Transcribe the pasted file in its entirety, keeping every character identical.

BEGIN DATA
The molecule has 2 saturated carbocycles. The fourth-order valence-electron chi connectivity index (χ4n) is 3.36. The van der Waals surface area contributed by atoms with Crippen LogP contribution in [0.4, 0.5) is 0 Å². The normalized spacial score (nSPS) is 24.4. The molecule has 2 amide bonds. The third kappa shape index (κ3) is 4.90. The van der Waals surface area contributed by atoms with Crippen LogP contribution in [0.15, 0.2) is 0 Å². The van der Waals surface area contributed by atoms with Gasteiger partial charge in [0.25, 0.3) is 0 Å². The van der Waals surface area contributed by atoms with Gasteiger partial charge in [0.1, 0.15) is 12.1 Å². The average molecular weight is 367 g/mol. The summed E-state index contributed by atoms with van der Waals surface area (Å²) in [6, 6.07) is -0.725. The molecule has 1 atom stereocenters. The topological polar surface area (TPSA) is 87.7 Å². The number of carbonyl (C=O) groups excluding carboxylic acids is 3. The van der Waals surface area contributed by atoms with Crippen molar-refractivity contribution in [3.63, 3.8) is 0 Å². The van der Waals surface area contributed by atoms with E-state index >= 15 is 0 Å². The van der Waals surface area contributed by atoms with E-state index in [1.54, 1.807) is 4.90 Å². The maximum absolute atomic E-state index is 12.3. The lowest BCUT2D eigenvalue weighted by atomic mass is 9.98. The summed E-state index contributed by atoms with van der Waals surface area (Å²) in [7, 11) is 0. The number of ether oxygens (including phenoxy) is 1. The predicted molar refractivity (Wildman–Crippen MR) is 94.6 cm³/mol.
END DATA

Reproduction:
The molecule has 2 saturated carbocycles. The fourth-order valence-electron chi connectivity index (χ4n) is 3.36. The van der Waals surface area contributed by atoms with Crippen LogP contribution in [0.4, 0.5) is 0 Å². The normalized spacial score (nSPS) is 24.4. The molecule has 2 amide bonds. The third kappa shape index (κ3) is 4.90. The van der Waals surface area contributed by atoms with Crippen LogP contribution in [0.15, 0.2) is 0 Å². The van der Waals surface area contributed by atoms with Gasteiger partial charge in [0.25, 0.3) is 0 Å². The van der Waals surface area contributed by atoms with Gasteiger partial charge in [0.1, 0.15) is 12.1 Å². The average molecular weight is 367 g/mol. The summed E-state index contributed by atoms with van der Waals surface area (Å²) in [6, 6.07) is -0.725. The molecule has 1 atom stereocenters. The topological polar surface area (TPSA) is 87.7 Å². The number of carbonyl (C=O) groups excluding carboxylic acids is 3. The van der Waals surface area contributed by atoms with Crippen molar-refractivity contribution in [3.63, 3.8) is 0 Å². The van der Waals surface area contributed by atoms with E-state index >= 15 is 0 Å². The van der Waals surface area contributed by atoms with E-state index in [1.54, 1.807) is 4.90 Å². The maximum absolute atomic E-state index is 12.3. The lowest BCUT2D eigenvalue weighted by atomic mass is 9.98. The summed E-state index contributed by atoms with van der Waals surface area (Å²) in [7, 11) is 0. The number of ether oxygens (including phenoxy) is 1. The predicted molar refractivity (Wildman–Crippen MR) is 94.6 cm³/mol.